Friday, 22 March 2013

The Grateful Dead-Workingman's Dead

The history of the Grateful Dead is a beautifully warped tapestry, it's a tale of drama, drugs and death. More importantly it's a story of one of the most important rock bands to have played a note, their musical legacy tends to get overlooked, their cultural significance tends to have taken more of the spotlight. Whilst they were an integral part of their early San Francisco music scene their music eventually pushed beyond the spaced out psychedelic jams of their early years.

Workingman's Dead like a lot of great albums was recorded during a period of uncertainty and tension, the band were severely in debt to their label Warner Brothers, they had just gone through a drug bust while on tour in New Orleans and their manager Lenny Hart had fleeced the band of $150,000. The general idea was to get into the studio and get out as soon as possible. The genesis of the album had occurred under a growing friendship with Crosby Stills & Nash, who influenced the band in the use of the voice, especially in close harmonies. It's also evident that The Bands first two albums also influenced the album, but it's also likely that the band were looking to move away from their earlier psychedelic explorations and move closer to the music that bought them together which was a mixture of country, bluegrass and rhythm and blues.

Uncle John's Band demonstrates the layered vocal textures and close harmony that the band were exploring, it was also an example of the growing inclination at the time to look at the rich legacy of folklore and storytelling, to look away from the drama that was enfolding at the time. Like The Band, the dead focused on  stories from the shadows, deep in the southern tradition, tales of jackballers, train drivers and murderers. Uncle John's Band hints at something darker but it offers redemption at the riverside,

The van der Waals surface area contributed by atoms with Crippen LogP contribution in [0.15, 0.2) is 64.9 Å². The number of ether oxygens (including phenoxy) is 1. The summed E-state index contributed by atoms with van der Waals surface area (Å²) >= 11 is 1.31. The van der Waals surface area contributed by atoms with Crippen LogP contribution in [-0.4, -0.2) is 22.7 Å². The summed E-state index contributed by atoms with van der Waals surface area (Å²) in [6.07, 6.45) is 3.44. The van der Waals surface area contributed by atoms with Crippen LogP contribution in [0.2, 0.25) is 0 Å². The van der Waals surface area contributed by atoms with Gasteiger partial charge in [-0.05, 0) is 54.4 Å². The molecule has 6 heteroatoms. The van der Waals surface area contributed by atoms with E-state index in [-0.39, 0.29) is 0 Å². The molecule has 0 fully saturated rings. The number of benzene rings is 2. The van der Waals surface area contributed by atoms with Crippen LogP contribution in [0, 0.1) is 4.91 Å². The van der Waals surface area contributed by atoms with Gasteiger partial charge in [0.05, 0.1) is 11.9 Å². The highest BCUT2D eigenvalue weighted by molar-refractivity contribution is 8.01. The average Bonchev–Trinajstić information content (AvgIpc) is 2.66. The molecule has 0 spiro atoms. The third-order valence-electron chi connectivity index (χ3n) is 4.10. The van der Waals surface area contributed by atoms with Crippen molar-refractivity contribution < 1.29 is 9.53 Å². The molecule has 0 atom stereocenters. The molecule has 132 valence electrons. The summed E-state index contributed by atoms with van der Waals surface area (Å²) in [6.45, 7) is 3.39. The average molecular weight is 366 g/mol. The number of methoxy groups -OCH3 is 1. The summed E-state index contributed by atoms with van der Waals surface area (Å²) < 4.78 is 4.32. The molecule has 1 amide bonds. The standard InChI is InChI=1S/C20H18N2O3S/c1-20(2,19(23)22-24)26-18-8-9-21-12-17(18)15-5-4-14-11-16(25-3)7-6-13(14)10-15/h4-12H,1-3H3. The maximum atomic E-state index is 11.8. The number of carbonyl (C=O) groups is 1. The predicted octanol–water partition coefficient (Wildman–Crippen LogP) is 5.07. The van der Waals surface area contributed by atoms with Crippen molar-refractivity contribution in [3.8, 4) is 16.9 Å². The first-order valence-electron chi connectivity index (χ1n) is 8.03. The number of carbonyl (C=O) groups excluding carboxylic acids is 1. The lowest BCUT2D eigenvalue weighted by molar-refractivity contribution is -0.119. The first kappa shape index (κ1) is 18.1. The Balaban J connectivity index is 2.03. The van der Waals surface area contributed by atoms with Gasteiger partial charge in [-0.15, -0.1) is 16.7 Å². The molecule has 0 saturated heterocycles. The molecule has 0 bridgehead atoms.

Come here Uncle John's Band by the riverside
Got some things to talk about, here beside the rising tide
Come here Uncle John's Band playing to the tide
Come on along, go alone, he's come to take his children home.

Dire Wolf sounds like pure Bakersfield country, something that Buck Owens might have cut in the mid 60's. Jerry Garcia provides the beautiful pedal steel that wafts gently through the song. The harmonies are tight and the drumming from Bill Kreutzmann and Mickey Hart has that loose Levon Helm feel. It's a great story song, it has that southern gothic feel, a man isolated in the cold woods is tracked by a wolf, the man begs for his life as the protagonists sit down to a card game, the devil in pursuit of another soul. New Speedway Boogie to my memory came out of the tragedy that occurred during the Rolling Stones set at Altamont in 1969, it could also speak of something greater, a lot of voices were talking in the late 60's and the message seemed to be getting lost, the Dead sum it up in the first line,

Please don't dominate the rap Jack, 
If you've got nothing new to say.

Cumberland Blues sees the band shift it up a gear with some raucous boogie, Garcia then floats in with some rollicking banjo work, it's a familiar tale in the American folklore, tough times in the mines, the hardness of that life and the desire for something better, a reward almost. Easy wind is brilliant, barnyard bluesy and funky, mean and dirty with keyboard player Pigpen McKernan the ramblin jackballer, working hard and playing even harder. It's a song that seemed to sum up McKernan's own life, his health already beginning to deteriorate from alcohol abuse.

I been balling a shiny black steel jackhammer
Been chippin rocks for the great highway
I live five years if I take my time
Ballin that jack and drinkin my wine

Casey Jones the engineer is travelling on a line of trouble, trouble ahead with a train running on the same track, the mysterious lady in red and Jones himself high on cocaine, complete with sniffing noises before the song takes off! On display is Garcia's dexterous playing built on the back of his love of bluegrass and blues. His playing is both melodic but also possesses a certain fire especially on Easy Wind.

Workingman's Dead provided the Grateful Dead with a commercial breakthrough and it also resonated with overseas audiences. It's a great album, a combination of the beauty of traditional American music married with that sense of telling tales from the shadows, it seemed to be about looking for stories to distract the artist and the listener from what was going on at the time. Maybe it was to reinforce that their had been hardships before and to look back was to look forward to find the answers.

No comments:

Post a Comment